Statements made by Russian president Putin and foreign minister Lavrov since October have made Armenian prime minister Nikol Pashinyan a target of nationalist groups in Armenia and its diaspora. The result has been Armenian procrastination in the pursuit of the peace process. These Russian attempts to derail the peace process led by the EU are adding to increased tensions in the region. In this op-ed for commonspace.eu, Vasif Huseynov says that "Baku is not planning to engage in extended negotiations with Armenia and its external patrons with no clear prospects for a successful conclusion. Azerbaijan can now more confidently counter the threats to its territorial integrity and its efforts to reintegrate the Karabakh region."
The peace negotiations between Baku and Yerevan have faced serious challenges following the Valdai speech of Russian President Vladimir Putin on October 27. Nikol Pashinyan, Prime Minister of Armenia, has apparently read Putin’s messages as a warning against his “flirting” with the Western countries in the peace process. It is worth noting that in a similar vein to Putin’s Valdai speech, in early December, Foreign Minister Sergei Lavrov explicitly stated that the Russian version of a peace treaty envisages the postponement of any decision about the Karabakh region to the future, in contrast to the version supported by Azerbaijan and the West, according to which, this region would be recognized by Armenia which puts it as part of Azerbaijan. By saying that the Armenian government tended towards the “Western version”, and by voicing the Russian objection to this, Lavrov, like his leader, made Pashinyan a target of the nationalist groups in Armenia and its diaspora.
This resulted in a volte-face in the policies of the Armenian government with respect to the peace negotiations and to the role of the mediators, as Pashinyan apparently felt that his rule is under threat. First of all, he declared unequivocal support to the Russian version of the peace treaty discarding the alternative model. In the run up to the next planned summit of the Armenian and Azerbaijani leaders in Brussels with the mediation of the European Council President Charles Michel, as scheduled in the previous meeting of August 31, Pashinyan’s government made a provocative move by demanding the participation of French President Emmanuel Macron which resulted in the cancellation of the summit.
Many experts are of the opinion that Pashinyan was well aware that the Azerbaijani side would not agree with the involvement of President Macron in this format, which was established on December 14, 2021 and in the framework of which three very important summits were held this year. Thus, Pashinyan’s decision is seen in Azerbaijan more as a move to sabotage the Brussels format of the negotiations. This was followed by Armenia downgrading its participation at the ministerial meeting of the Eastern Partnership held on 12 December. In parallel, it was announced that the European Union’s monitoring mission to the Armenian territory would be terminated on 19 December, as per its original mandate, despite Armenia’s wish that it be extended.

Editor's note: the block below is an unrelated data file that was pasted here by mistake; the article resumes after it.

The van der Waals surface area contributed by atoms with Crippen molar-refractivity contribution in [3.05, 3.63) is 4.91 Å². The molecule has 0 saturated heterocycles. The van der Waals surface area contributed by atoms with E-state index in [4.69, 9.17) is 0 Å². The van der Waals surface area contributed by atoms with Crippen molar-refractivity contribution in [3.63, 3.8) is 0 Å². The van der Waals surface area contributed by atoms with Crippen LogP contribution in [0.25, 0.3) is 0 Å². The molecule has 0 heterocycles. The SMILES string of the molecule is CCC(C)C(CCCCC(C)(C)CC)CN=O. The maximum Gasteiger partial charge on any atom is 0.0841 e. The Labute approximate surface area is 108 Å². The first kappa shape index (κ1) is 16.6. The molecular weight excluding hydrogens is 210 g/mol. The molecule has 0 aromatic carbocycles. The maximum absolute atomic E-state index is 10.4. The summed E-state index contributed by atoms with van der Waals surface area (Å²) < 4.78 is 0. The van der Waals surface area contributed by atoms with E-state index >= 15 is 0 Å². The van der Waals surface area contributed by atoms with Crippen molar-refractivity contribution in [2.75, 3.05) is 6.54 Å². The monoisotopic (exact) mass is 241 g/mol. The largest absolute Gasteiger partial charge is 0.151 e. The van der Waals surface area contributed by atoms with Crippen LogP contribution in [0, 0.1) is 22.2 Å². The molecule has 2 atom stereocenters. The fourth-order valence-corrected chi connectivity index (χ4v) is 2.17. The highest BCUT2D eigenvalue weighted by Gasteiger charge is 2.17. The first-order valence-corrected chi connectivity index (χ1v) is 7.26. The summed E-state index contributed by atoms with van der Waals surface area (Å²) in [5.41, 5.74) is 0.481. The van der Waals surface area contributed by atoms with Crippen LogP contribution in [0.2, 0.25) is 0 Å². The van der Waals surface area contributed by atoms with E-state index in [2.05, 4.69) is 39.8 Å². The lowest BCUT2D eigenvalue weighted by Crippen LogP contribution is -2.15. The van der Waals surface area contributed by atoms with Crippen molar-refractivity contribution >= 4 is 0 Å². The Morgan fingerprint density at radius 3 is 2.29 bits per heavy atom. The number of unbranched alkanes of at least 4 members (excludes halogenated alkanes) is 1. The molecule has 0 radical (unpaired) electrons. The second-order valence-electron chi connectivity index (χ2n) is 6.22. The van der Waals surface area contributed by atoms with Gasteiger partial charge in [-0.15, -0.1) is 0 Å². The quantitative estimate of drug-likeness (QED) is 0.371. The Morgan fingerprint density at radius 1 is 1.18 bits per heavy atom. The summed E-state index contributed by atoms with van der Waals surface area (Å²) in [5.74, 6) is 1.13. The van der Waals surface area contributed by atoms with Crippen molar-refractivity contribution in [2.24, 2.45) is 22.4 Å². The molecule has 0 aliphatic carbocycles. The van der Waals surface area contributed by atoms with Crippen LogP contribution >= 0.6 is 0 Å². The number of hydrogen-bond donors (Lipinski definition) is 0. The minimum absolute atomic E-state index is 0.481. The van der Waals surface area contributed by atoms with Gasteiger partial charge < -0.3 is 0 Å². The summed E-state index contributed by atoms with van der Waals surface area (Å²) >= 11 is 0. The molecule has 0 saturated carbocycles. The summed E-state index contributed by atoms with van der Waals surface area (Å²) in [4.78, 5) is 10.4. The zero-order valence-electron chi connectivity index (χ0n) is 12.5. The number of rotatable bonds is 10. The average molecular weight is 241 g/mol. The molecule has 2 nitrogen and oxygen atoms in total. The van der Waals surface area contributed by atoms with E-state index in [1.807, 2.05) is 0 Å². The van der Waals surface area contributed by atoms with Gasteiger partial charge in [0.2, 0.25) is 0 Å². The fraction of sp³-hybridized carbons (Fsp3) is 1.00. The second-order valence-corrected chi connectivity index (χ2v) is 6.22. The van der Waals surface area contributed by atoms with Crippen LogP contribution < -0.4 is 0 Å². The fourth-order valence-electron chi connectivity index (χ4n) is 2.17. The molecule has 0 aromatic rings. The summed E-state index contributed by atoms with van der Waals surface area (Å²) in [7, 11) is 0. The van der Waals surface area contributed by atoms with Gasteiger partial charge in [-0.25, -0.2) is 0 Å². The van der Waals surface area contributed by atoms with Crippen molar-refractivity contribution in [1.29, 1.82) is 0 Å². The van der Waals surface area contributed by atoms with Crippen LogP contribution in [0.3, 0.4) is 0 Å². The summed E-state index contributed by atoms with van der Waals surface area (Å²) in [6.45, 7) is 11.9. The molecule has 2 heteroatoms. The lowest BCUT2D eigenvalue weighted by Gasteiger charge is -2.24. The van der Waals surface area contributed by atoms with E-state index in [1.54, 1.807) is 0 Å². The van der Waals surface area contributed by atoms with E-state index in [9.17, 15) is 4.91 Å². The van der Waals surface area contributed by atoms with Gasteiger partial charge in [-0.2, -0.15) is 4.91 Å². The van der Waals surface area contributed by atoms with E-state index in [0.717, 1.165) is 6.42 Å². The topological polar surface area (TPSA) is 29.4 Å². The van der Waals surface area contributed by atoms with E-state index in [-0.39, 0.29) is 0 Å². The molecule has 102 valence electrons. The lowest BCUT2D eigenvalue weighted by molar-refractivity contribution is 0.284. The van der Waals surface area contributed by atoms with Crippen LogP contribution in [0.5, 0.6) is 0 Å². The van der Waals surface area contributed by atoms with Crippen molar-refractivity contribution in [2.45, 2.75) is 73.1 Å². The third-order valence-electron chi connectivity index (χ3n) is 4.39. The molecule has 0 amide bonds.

These developments negatively affected the peace efforts between the two countries of the South Caucasus. While the representatives of both sides were talking positively about the prospects of a peace treaty by the end of this year, now this is becoming increasingly unlikely. Armenia is not willing to sign such an agreement on the basis of the model proposed by Azerbaijan and supported by the West even if previously, until the Russian intervention, it appeared ready to do so. Azerbaijan on its part is unwilling to sign a peace treaty that would leave the future of the Karabakh region unclear: an outright recognition of its territorial integrity is an uncompromisable demand of the Azerbaijani side for a peace treaty. Under these circumstances, we might be on the verge of another deadlock in the negotiation process.
In particular, reports that the Lachin corridor has been abused by Armenia and used to introduce military supplies including landmines, as well as to deployment new military servicemen as well as fighters from Iran to the Karabakh region, alarmed the Azerbaijani government. These reports made it clear that there are coordinated policies between Russia and Armenia as well as with Iran to militarize the separatist regime and ensure its resilience. In parallel, the looting of the natural resources of the Karabakh region by the separatist regime and massive environmental damage they incur to the environment is another redline for Azerbaijani government and society.
Certainly, unlike the period before the Second Karabakh War, Baku is not planning to engage in extended negotiations with Armenia and its external patrons with no clear prospects for a successful conclusion. Azerbaijan can now more confidently counter the threats to its territorial integrity and its efforts to reintegrate the Karabakh region.
Hence, following Armenia’s sabotage of the Brussels format and the country’s rejection of the Western-supported peace model, Baku sought to apply pressure as part of its efforts to recover its control over the Karabakh region and the Lachin corridor that connects this region with Armenia. Baku has also started to more confidently deal with the peacekeeping mission of Russia that is temporarily deployed to this region. The demands of the Azerbaijani government to the peacekeepers and the Russian government for the use of Azerbaijani names of the settlements in the Karabakh region and the louder criticism of their support to the separatist regime exemplify this position.
Hence, the closure of the Lachin corridor periodically by the Azerbaijani ecologists and the civil society representatives in recent days and the government’s support to their campaigns, clearly demonstrate that Azerbaijan is not planning to give up the region and leave its status to the future.